New Member
"Item not as described" is a standard use-case in credit card chargeback handling. You will get the money back if you can proof (substantial) differences. But: depending on "terms and conditions" of the shop, you might be required to send back the stuff for refund/chargeback. Due to obvious reasons, that won't help in many Li-cell deals over Ali*.
To prevent from that pitfall, before placing order, negotiate with the seller that *he* is in charge to organise sending back wrong/defective cells at their cost. In case of a chargeback, just show that communication/agreement to the credit card company.
Maybe the banks in the US do things differently, but here in Australia banks cannot act as judge and/or jury. At the end of the day, it is not up to them to decide who is right or wrong, even with evidence. It's a potential minefield because someone will get hurt and if the banks get it wrong, well, sparks will surely fly.
 

Mike1000

New Member
Well, you live and learn. Maybe this has come as a result of pressure/competition from the likes of PayPal or similar payment operators. But, whatever the cause, it's definitely a good thing for consumers.
 

JaVid

Solar Enthusiast
I think your ability to do a chargeback is related to which credit card to use - its been a while since I researched this, but American Express has always been rated best for consumer friendliness related to chargebacks - its what I paid with when I bought from Michael at the group buy (lucky for me, my transaction went well). I have heard Chase Sapphire is also good.

I also agree that ask a lot of questions and go over what happens if you don't get what you ordered ahead of time with vendor - especially the shipping return.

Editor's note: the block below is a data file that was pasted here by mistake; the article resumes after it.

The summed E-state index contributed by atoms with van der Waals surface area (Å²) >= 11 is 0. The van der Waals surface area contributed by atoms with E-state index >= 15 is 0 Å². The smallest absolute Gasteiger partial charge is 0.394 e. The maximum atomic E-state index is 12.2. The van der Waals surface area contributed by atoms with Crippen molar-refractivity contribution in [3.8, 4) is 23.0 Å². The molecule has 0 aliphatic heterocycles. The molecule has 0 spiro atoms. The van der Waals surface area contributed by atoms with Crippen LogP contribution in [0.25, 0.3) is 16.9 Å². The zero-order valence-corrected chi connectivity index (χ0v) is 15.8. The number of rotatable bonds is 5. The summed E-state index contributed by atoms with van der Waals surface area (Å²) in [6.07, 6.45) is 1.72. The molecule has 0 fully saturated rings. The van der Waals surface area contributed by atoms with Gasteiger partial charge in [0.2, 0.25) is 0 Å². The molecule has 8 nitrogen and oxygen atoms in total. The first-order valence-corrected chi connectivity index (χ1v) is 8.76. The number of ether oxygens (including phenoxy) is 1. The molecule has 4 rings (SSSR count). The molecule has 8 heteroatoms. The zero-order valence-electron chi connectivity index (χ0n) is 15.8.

Bleedingblue

Solar Enthusiast
I ordered back in April and the first shipment just vanished, these replacements were first sent to the Netherlands, then into the UK to Scotland then back down the country to me in the Midlands, they have a had quite a journey, no surprise they are damaged.

The order does state Grade A Brand are cells.

I am gutted after waiting 6 months


I ordered 64 cells and got 61. FedEx doesn't know and doesn't care about what happened to the 3 missing cells. No cooperation whatsoever from them.
 

Just John

Photon Sorcerer
I have received my order of 4 280Ah eve cells for Shenzen basen today, I have waited over 6 months for them to arrive as the first shipment didn't arrive.
I have opened to inspect them and noticed that the bottoms on them are either swollen or dented on the side.
I have only had chance to check basic voltage on the terminals so far, but they checked out ok.
Would you consider these batteries damaged or ok to use?
It certainly looks like those were dropped. I would be worried that all of the connections from the jelly roll to the terminals survived.
If they were well packaged as you say, that would be a pretty significant drop.
 

Just John

Photon Sorcerer
Why don't you take a picture of the swollen cells in a similar angle to how they have their cells pictured on the Alibaba website, combine the two images, so they are shown in one picture side-by-side, and then ask them to spot the difference?

Using pictures of perfect looking cells and then delivering grade 'B' or damaged cells, is totally unacceptable and misleading. After all, you wouldn't have bought those cells if the pictures shown on the Alibaba website were like the ones you took, right?